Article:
Anyone who has tried to learn a foreign language knows this familiar story. In the early stages, you are 'all in'. The new language is interesting, you are learning a lot about another culture. You make fantastic progress, diligently learning new vocabulary, analyzing grammar patterns and making insightful comparisons to your mother tongue. This honeymoon period of soon gives way to the chore of having to maintain the levels of enthusiasm needed to sustain such progress. As the months turn into years, and the initial interest fades, so too does the ability to recall key words, phrases and basic sentence structures. Sure, you can order a pizza or another beer and fool any waiter into thinking you have the language mastered, but in fact those few words and sentences that sound so natural in a restaurant or cafe setting, are doing all the heavy lifting. As soon, as the conversation turns form ordering off the menu to, say, politics, you are lost. Struggling to find the words to express even the simplest of opinions.
If any of this sounds familiar, don't worry, you are not alone. There are many factors that can contribute to second language regression. Most of us lead extremely busy lives, juggling career, family and all the day-to-day chores, tasks and obstacles that always seem to get in the way of our best laid plans. Maintaining a langue is difficult, especially if you are not living in a country where that language is spoken, or if you are not required to use the language on a regular basis either at work or at home.
Of course, technology can provide some respite. But, at the end of the day, something seems like it is missing when you are 'interacting' with a bot and not a real person. You miss all the non-verbal cues (which are essential in much human communication) not to mention that complete lack of spontaneity that is present when speaking with a 'real' person. However, apps like Babbel, uTalk and Duolingo can be great for bite-sized learning if you have a spare 5 minutes while commuting or in a waiting room.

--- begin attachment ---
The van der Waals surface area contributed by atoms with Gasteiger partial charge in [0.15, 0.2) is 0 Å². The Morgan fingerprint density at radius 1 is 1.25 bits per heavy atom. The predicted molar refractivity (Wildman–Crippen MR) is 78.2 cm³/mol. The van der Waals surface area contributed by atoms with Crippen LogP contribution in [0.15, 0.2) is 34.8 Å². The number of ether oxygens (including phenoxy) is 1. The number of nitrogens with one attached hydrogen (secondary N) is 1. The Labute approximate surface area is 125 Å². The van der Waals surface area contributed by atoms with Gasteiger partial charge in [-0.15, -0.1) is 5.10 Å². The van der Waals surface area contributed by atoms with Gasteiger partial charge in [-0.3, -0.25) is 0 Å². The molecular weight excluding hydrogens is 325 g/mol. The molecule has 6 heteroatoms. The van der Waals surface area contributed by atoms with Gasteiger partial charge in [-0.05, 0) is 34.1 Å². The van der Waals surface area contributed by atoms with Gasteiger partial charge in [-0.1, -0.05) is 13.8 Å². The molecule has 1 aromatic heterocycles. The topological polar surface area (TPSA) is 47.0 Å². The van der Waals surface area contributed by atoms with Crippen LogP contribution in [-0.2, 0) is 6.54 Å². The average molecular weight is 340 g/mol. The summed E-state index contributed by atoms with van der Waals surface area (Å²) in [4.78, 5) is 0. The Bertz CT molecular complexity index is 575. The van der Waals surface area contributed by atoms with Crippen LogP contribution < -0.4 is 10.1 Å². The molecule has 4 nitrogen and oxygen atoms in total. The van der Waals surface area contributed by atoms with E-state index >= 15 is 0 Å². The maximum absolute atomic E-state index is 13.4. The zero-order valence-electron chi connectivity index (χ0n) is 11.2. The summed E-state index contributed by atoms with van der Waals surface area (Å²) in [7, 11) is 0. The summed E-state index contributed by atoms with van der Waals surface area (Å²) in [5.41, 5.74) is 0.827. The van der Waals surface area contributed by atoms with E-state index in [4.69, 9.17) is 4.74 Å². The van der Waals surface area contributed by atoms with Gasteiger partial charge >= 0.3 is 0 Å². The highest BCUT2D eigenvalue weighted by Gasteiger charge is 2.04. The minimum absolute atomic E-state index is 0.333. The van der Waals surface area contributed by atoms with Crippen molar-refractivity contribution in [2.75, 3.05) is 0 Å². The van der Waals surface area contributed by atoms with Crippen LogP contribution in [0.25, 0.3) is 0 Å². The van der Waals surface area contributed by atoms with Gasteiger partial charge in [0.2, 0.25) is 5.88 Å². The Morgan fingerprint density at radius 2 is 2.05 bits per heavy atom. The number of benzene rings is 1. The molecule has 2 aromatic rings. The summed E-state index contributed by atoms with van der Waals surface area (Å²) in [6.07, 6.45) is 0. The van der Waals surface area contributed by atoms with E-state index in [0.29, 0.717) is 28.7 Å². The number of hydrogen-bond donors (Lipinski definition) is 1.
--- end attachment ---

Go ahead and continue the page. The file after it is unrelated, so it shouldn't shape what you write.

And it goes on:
However, there is simply no substitute for interaction with a real live human being, whether it's online or in-person. Many studies have shown that while revising through textbooks and using language learning apps, the deepest and most long-lasting acquisition of a foreign language comes through real and regular interaction with people, where the you have the opportunity to activate your language knowledge and thereby cementing those pieces of language (words, phrases, idioms, sentences) into your brain, making it more likely you will retain that knowledge and be able to use it when you need it.
So, what steps can you take to reactivate parts of the language forgotten long ago?
Arrange for regular sessions communicating with a native speaker of your target language. Ideally, spend at least one hour, once a week interacting with someone in your target language in order to reactivate your language repertoire.
Watch TV in your target language. With subtitles on or off, this is a great way to practice listening skills.
5 minutes of daily practice. Do this in the car through role-play of arrange a phone conversation with a friend and have have a quick chat in your target language. Or, sign up to language learning app for small chunks of regular practice.
Be systematic. Schedule your practice time. Even if it's just five minutes, put it in your calendar.
Keep a set of vocab cards that you can add to regularly. Go through them two or three times a day spending only 3-5 minutes doing so. Don't try to memorize them. Eventually, these vocab items will become fixed in your memory!
Remember, the brain is like a muscle and therefore needs regular exercise. These five tips are designed for those who lead busy lives and cannot spend hours and hours attending language courses or studying through textbooks. Try one or all of these steps, and before long your language muscle will be toned and raring to go!